After the procedure has concluded, the surgeon closes the two minor incisions with stitches and applies a bandage to the operated area. Because arthroscopic surgery is minimally invasive, most patients are discharged on the same day as their intervention, except for cases of uncommon complications.
The patient will likewise be prescribed painkillers for any discomfort he might experience during the healing, and in some cases, the use of a splint or sling may be required to keep the hand immobile.
Recovery time is usually fast at around 6 weeks; however, this is dependent on the extent and type of injury. Tissue damage usually requires a longer healing time.
During the first days of recovery, patients will experience swelling around the operated area and may notice a skin discoloration. These are common symptoms and will go away on their own in a few days.
To reduce swelling and pain, it's recommended to follow the RICE protocol (rest, ice, compression, elevation), with particular emphasis on maintaining the hand higher than the heart level. If the prescribed pain medication causes the patient discomfort, he should ask his physician for a more effective substitute.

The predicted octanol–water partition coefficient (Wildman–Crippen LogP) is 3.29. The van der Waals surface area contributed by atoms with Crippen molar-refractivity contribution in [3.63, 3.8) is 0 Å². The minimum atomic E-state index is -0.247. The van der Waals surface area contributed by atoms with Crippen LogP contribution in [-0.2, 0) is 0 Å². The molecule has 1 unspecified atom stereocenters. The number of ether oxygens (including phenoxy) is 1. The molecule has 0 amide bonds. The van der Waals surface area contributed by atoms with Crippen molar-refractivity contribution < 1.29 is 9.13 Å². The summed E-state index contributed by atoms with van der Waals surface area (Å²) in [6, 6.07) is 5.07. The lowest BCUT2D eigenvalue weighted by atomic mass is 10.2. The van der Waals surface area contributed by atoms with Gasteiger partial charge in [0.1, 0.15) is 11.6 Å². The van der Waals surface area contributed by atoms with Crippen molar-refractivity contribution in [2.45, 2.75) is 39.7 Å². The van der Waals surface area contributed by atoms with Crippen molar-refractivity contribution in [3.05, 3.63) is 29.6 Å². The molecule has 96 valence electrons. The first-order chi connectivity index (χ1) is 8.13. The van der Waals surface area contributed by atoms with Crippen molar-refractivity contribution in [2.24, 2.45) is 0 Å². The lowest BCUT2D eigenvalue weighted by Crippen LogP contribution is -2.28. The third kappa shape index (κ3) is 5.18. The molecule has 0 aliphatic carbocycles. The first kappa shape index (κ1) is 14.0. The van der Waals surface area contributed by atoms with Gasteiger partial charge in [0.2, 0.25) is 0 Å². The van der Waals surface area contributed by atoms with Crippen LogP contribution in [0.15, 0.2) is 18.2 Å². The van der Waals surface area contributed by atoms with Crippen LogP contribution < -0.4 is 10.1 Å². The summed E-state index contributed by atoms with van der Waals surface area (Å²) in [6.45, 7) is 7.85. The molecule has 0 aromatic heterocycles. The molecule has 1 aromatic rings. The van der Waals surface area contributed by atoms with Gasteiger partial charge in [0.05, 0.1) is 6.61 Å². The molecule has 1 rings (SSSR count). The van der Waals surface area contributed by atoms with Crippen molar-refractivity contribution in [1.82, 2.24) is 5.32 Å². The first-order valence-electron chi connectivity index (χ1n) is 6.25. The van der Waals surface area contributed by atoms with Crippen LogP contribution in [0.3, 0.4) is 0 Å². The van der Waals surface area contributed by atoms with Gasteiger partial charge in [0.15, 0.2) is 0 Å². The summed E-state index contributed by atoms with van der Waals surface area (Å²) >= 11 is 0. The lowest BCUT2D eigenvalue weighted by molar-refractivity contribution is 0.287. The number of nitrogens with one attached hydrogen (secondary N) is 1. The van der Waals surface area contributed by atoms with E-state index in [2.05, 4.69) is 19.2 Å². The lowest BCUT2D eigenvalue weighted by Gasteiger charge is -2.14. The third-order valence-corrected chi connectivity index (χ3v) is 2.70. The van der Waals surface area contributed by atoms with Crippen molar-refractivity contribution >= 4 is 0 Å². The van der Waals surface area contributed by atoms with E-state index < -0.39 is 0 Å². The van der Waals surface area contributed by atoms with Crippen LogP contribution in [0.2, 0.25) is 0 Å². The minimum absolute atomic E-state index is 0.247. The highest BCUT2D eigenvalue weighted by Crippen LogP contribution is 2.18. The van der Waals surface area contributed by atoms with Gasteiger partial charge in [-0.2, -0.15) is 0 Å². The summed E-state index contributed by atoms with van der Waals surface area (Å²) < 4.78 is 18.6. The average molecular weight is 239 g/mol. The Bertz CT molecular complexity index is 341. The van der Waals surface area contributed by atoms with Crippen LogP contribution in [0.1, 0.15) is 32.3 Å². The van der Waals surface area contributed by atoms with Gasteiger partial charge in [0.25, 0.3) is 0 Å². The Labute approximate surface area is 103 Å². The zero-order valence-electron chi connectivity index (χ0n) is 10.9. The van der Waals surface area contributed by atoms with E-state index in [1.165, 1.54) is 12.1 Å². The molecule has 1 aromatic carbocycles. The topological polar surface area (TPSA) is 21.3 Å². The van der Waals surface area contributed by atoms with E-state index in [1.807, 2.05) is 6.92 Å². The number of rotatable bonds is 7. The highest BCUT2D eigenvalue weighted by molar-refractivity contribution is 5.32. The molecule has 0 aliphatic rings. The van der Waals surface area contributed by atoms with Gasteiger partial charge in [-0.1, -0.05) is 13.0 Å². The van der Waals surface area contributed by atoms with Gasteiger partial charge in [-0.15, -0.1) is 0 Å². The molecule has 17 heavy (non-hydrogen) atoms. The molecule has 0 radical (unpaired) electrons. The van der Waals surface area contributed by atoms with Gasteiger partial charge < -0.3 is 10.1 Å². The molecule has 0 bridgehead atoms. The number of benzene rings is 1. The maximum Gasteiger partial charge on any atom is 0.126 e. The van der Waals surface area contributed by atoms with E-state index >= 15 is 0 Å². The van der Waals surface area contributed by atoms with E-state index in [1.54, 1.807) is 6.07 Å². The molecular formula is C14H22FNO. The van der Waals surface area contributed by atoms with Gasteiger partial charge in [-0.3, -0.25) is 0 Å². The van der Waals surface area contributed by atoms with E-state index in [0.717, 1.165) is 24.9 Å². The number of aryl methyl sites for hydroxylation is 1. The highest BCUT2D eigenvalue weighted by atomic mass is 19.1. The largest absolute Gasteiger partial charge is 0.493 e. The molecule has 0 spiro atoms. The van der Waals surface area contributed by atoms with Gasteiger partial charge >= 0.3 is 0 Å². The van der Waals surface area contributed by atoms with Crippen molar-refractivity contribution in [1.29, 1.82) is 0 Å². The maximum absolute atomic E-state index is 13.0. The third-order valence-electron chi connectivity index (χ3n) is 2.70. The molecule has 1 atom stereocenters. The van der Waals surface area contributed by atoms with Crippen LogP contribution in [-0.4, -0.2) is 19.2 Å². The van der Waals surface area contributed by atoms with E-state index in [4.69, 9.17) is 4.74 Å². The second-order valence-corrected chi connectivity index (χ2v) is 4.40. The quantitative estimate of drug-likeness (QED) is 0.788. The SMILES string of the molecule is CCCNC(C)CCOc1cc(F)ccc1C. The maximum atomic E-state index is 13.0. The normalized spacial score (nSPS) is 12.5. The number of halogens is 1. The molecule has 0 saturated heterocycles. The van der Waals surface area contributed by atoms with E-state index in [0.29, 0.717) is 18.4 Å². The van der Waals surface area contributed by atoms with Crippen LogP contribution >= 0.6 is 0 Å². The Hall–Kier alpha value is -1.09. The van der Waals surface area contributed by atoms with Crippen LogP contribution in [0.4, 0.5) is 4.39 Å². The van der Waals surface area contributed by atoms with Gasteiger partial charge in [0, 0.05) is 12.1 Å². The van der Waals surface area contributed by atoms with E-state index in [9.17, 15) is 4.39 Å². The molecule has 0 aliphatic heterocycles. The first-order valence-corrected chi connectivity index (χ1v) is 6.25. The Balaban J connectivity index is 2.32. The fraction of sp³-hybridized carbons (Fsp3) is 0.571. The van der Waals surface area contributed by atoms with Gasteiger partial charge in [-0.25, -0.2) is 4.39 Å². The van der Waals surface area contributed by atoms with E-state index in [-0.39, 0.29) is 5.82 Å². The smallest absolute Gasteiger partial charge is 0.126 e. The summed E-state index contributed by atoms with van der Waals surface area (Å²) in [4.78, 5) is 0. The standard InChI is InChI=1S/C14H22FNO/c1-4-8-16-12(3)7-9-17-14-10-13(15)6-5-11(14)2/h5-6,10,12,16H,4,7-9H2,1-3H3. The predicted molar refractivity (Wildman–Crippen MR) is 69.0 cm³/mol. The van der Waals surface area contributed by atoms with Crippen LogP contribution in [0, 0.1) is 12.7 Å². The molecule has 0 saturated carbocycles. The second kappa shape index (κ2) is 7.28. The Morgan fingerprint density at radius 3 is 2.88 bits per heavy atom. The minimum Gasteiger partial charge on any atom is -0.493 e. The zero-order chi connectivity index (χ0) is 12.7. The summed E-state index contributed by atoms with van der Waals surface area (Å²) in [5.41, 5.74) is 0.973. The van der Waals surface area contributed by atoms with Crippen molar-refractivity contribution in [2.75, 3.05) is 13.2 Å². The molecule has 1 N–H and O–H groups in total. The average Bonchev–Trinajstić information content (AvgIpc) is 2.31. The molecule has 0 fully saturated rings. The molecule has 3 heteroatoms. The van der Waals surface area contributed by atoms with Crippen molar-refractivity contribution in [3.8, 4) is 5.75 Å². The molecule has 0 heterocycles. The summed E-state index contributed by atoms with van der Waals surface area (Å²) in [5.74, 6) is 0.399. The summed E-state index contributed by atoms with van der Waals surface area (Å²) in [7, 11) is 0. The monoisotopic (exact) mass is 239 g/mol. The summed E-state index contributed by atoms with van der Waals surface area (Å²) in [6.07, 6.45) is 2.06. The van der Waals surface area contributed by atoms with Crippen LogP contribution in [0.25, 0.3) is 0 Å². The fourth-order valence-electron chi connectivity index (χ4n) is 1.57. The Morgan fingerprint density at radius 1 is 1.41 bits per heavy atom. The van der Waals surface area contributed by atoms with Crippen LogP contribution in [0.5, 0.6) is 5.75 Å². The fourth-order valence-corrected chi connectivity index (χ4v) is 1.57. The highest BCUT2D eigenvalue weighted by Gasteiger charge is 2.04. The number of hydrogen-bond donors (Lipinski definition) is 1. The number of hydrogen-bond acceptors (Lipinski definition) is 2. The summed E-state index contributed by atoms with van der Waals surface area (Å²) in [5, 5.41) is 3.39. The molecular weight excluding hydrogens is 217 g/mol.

The surgical incisions need to be covered, and the bandages kept clean, dry, and intact. Surgical dressings are usually removed 48–72 hours after the procedure and replaced with a waterproof covering. Bathing or soaking should be avoided until the incisions are fully healed.
The rehabilitation process involves exercises recommended by a therapist to regain:
During this period, patients should refrain from activities that involve pushing, lifting, twisting, or pulling movements. By closely and patiently following the therapist’s advice and rehab regimen athletes can expect to return to the game quicker than in the case of open hand surgery.